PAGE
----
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Transmission planning in Europe: from current methodologies to a new systemic approach

pubblicazioni - Articolo

Transmission planning in Europe: from current methodologies to a new systemic approach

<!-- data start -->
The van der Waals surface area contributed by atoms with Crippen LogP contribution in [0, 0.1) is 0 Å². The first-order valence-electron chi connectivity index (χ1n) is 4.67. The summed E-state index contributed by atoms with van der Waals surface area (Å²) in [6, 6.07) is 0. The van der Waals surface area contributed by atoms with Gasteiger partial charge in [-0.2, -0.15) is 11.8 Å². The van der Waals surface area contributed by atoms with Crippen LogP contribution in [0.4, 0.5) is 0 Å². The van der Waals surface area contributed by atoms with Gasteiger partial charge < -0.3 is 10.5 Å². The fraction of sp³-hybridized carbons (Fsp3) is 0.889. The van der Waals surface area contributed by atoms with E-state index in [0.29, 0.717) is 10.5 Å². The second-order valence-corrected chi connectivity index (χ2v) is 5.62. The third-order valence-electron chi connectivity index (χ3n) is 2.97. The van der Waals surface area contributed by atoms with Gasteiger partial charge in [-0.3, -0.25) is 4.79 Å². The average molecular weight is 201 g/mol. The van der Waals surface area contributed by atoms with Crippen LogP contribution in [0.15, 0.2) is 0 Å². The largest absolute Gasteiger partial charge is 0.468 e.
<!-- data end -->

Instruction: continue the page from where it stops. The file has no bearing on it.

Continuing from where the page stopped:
new systemic approach Angelo L’Abbate*; Gianluigi Migliavacca*; Gianluca Fulli **, Madeleine Gibescu*** Ana R Ciupuliga*** 10th IAEE European Conference Energy, Policies and Technologies for Sustainable Economies Vienna, 7-10 Settembre 2009 PRESENTAZIONE POWER POINT * ERSE SPA ** COMMISSIONE EUROPEA JRC *** TU DELFT In Europe, as well as in other continents/countries, electricity industry in the latest years has been changing from a regulated structure dominated by vertically integrated utilities to a deregulated one organised in competitive markets. The liberalisation process in Europe, with the formation of regional electricity markets, has led to the facilitation of cross-border power trade; consequently, inter-area power exchanges in electricity networks have significantly increased and further growth can be foreseen. This generally results in more recurrent, and more frequently changing, congestion events on transmission networks. Moreover, the penetration of Renewable Energy Sources for Electricity (RES-E), in particular onshore wind power plants, connected to the European grids, has been impressive in recent years; further grid connection of large-scale onshore and offshore wind power plants is expected, in order to meet Europe’s environmental and energy policy targets for 2020 and beyond. Then, the large amount of variable RES-E connected to the grids will have to be reliably integrated into the European power system. Additional factors regarding the security of electricity supply and environmental constraints may also impact on the development of the European power system [1]. These issues characterised by increasing uncertainties, mostly related to market decisions and growing variable RES-E deployment, pose new challenges on the European TSOs (Transmission System Operators), whose role has become more complex. In fact, in the past, before the electricity market liberalisation, in a centrally managed power system, the system operator generally controlled the generating units, the transmission and distribution networks and the demand. The goal of the planners was then to expand the transmission network in such a manner that both generation and transmission costs were minimised subject to meeting technical constraints to ensure a secure and economically efficient operation. Nowadays, in a competitive European system, the TSO, in charge of the only transmission system after the utilities’ unbundling, plans in general the expansion of its network minimising transmission costs and pursuing maximum social welfare, while meeting technical constraints to ensure a secure and economically efficient operation. In this frame, transmission expansion planning criteria crucially need to be revised and expanded in order to design flexible, coordinated and secure transmission networks based on modern architectural schemes and including innovative technological solutions. More robust methodologies for transmission planning must be pursued to address the above challenges faced by TSOs. The present work, carried out in the frame of REALISEGRID project [2], co-funded by the European Commission, aims to provide an updated picture of the current European transmission network planning challenges and practices and to put forward innovative planning methods and tools to monitor and steer the ongoing changes in the European power system. Particular attention is paid to the cost-benefit analysis on new grid investments, a fundamental stage of the planning process, towards a new systemic approach to transmission expansion planning.

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